Essay On Third Party Voting

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Third-Party Voting Is Not An Option

More than any election before, voters want a viable third-party candidate. We have third-party candidates, of course, but none of them are going to win. The system of government we have set up completely blocks any third-party candidate from even having a chance of winning. Even candidates that aren’t a third party candidate and win the majority vote, Al Gore, for example, aren’t guaranteed to win. In 2000, Al Gore won the majority vote for most states, but because of the electoral college, Bush won the election overall. A third-party candidate with even less support than Gore has almost no chance at winning with the electoral college. Every single person in the U.S. could vote for a Gary Johnson or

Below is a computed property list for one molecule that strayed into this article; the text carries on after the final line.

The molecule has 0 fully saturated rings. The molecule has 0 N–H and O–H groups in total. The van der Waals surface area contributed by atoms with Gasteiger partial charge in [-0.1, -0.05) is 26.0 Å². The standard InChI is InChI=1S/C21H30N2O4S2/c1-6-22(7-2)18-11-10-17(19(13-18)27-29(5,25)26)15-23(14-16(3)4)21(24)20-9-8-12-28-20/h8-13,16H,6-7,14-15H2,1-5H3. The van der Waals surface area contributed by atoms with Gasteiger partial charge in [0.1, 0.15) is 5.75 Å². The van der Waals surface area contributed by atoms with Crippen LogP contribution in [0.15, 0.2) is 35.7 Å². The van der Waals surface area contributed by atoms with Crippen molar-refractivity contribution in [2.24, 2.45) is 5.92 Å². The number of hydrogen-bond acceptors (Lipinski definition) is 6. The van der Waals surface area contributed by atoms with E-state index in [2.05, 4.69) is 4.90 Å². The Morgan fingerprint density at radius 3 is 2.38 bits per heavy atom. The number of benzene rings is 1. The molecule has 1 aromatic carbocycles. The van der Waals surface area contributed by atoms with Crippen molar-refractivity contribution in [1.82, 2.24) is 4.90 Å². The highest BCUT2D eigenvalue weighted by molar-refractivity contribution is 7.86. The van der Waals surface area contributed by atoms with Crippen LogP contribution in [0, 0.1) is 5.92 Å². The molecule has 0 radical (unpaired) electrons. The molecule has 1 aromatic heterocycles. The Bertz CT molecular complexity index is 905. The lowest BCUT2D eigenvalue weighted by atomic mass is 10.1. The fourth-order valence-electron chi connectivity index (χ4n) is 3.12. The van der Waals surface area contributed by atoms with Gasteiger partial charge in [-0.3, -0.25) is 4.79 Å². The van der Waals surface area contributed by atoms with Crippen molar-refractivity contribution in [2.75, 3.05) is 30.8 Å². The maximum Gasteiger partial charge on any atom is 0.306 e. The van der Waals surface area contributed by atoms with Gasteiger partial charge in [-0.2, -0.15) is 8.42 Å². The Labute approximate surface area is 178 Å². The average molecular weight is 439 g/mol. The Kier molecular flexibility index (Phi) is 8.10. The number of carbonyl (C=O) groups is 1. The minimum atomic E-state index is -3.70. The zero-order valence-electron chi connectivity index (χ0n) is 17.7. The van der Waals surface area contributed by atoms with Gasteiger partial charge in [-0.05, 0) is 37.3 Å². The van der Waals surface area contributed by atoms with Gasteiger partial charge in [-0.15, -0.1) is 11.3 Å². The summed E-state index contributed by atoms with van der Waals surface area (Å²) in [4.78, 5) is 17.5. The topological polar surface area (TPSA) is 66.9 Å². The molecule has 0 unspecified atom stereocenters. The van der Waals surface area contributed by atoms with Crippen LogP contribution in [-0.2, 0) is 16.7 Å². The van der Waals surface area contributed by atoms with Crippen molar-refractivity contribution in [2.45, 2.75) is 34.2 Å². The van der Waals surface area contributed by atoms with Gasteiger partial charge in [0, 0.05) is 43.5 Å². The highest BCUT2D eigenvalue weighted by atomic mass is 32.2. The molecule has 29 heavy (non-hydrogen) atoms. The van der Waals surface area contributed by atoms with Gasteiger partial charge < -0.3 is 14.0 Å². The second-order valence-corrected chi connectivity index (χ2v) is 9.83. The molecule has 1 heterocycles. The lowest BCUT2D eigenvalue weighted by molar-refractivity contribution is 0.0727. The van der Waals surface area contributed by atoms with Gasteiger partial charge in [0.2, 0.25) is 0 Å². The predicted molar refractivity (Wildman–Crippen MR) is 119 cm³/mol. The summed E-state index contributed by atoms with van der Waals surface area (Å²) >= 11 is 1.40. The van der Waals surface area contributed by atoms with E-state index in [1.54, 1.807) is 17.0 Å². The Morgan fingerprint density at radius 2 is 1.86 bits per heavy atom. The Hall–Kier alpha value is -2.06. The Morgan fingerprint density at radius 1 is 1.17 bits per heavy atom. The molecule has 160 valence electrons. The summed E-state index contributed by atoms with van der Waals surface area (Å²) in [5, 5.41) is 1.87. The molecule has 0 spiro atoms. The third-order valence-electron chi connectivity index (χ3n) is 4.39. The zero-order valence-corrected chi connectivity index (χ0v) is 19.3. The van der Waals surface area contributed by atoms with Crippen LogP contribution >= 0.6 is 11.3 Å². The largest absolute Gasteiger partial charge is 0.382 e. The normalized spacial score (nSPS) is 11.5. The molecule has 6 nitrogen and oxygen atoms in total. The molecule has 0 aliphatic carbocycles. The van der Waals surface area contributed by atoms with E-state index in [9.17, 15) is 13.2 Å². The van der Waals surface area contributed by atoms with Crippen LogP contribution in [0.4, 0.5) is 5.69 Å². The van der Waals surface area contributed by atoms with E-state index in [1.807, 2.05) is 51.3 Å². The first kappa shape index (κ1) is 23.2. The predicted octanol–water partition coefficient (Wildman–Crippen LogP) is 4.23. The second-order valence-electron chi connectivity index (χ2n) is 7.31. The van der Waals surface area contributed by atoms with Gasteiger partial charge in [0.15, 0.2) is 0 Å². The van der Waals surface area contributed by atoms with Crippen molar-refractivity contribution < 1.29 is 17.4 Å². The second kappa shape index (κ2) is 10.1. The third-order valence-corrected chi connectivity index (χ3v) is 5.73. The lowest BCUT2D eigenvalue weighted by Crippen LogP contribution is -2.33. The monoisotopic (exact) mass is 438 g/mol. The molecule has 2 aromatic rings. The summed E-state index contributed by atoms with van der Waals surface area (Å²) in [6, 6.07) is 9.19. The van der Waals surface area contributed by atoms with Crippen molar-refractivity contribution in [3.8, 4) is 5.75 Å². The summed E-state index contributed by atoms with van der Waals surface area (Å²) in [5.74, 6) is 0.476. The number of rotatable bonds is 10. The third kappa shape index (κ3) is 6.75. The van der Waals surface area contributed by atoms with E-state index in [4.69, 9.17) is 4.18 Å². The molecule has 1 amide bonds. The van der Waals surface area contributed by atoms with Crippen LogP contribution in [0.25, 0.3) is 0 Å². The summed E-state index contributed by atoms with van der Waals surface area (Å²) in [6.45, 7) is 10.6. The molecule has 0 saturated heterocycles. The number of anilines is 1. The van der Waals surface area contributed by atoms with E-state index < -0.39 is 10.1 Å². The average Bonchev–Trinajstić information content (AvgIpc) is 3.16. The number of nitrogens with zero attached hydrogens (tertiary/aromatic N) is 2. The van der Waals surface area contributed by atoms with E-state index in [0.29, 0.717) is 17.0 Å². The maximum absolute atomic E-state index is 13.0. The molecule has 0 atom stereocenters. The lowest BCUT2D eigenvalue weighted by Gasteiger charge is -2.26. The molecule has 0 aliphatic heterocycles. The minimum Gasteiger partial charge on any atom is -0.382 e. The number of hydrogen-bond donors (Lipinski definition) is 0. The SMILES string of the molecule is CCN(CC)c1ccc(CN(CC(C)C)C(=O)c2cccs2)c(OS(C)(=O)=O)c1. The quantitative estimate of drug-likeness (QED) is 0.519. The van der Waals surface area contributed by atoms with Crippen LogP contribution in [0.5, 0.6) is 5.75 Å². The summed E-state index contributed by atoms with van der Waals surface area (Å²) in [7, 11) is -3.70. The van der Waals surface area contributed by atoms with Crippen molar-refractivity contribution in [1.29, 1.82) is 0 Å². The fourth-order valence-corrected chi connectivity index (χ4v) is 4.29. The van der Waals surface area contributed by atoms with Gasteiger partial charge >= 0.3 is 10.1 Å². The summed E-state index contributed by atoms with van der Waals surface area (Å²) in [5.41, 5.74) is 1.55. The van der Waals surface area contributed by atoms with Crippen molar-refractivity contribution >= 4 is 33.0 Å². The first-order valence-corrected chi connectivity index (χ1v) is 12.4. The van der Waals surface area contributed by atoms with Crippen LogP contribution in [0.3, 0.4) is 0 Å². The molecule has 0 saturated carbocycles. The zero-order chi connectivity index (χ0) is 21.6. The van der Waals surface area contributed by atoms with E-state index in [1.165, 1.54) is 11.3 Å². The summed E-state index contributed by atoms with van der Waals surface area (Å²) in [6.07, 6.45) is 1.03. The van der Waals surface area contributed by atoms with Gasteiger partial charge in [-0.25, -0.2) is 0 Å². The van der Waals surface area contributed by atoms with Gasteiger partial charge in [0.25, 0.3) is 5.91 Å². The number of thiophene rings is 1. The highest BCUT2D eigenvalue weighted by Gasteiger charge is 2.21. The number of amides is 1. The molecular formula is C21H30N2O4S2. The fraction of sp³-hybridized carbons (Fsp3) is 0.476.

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Depending on who becomes president this election, our government will either continue to work towards being progressive or double back and completely change courses. For both sides of the political spectrum, this election is just too important to let a third-party candidate win. The next president will also get to choose supreme court justices. The balance right now is 5-4 leaning conservative, and a third-party candidate will completely throw off the balance. Not to mention, individuals that lean strongly one way politically understand that letting a third-party candidate choose justices could be devastating. Currently, foreign policy is a large issue. The world right now is tense and waiting with bated breath to see how the U.S. will vote. The decisions we make on foreign policy affect every other country. Voting third-party could lead to a candidate that has less than desirable foreign policy views, on either side, winning. No third-party candidate has ever won, and this election is not the time to try to change that. The very course of our government relies on who wins this election, and no one wants to have a president they dislike in charge of

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